I welcome this motion on the vitally important subject of protecting the natural environment. I am impressed by the strong support which the motion has got. That the motion has been put down for debate and has been so fully supported is a clear indication of the welcome growing concern about the protection of the environment in all its forms.
Tonight's motion covers a wide range of environmental concerns, including the protection of the land on which we grow our crops and feed our livestock, the protection of streams and rivers, as well as the protection of wildlife. All these concerns fit into a single pattern — that of environmental protection. We seek to improve the environment in which we live.
We are also anxious to continue to let this country be known abroad as a place which not only has a very good environment but that we are anxious to be at the forefront in maintaining that position. Very good economic considerations are also involved. Our food export industry benefits from the fact that it is produced in a clean environment. This point of view is well accepted here by all involved in the food industry and those dependent on it for their livelihood.
The natural environment and its protection are, of course, a much broader question than that of the agricultural sector alone. The Government have nominated it for priority attention and, the House will recall, the Taoiseach gave it special designation as one of the subjects for attention during our term of Presidency of the European Community last year. Within the Government, primary responsibility is assigned to the Minister for the Environment who promotes and operates the broader national legislation relating to the environment. The provisions of that legislation apply to all sectors including agriculture. There are also areas which are specific to the agricultural industry and control of these falls within the responsibility of the Minister for Agriculture and Food. It is this area which is for debate this evening.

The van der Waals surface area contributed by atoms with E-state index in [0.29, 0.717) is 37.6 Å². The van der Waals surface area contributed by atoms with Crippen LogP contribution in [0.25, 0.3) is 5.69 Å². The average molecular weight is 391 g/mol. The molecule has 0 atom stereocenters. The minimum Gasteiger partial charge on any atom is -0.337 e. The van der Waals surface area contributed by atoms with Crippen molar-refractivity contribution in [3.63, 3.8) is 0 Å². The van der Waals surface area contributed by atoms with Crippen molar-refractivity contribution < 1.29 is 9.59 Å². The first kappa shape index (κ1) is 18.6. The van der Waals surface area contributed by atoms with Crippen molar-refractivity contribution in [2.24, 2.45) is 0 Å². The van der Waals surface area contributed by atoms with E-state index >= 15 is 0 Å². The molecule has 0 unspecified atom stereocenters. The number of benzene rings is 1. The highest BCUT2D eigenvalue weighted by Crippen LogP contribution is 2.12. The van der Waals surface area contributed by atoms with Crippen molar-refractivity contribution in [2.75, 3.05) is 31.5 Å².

The chemicals and poisonous compounds mentioned in the motion consist mainly of chemical fertilisers and pesticides. In the case of fertilisers the main concern is that the over-use and leaching of fertilisers into waterways could create problems of excessive nitrates which could be detrimental to water, wildlife or to public water systems. The usage of fertilisers in this country is low by international standards and the continued monitoring of water systems has not indicated that fertilisers represent a risk. We are participating, within the European Community, in discussions to consider whether legislation should be introduced to govern the level of trace elements in fertilisers and also the prospects for introducing new fertilising products such as slow-releasing nitrogen types. This work could lead to the imposition of more strict control on such fertilisers that might be considered potentially harmful to the environment.
Pesticides have proved a huge boon to modern agriculture by controlling diseases and pests of crops, and contributing to the production of cheap, high-quality food, thereby reducing the incidence of under-nutrition in developing countries. However, being biologically active products they are also potentially dangerous to man and the environment. They are intended to be toxic to the unwanted or pest species, without causing damage to treated species, to man or the environment. It is necessary, therefore, that their use be controlled by laws and regulations which have a wide margin of weighting in favour of the safety aspect. This is the position here in Ireland where two bodies of statutory regulations governing the sale and use of pesticides, are administered.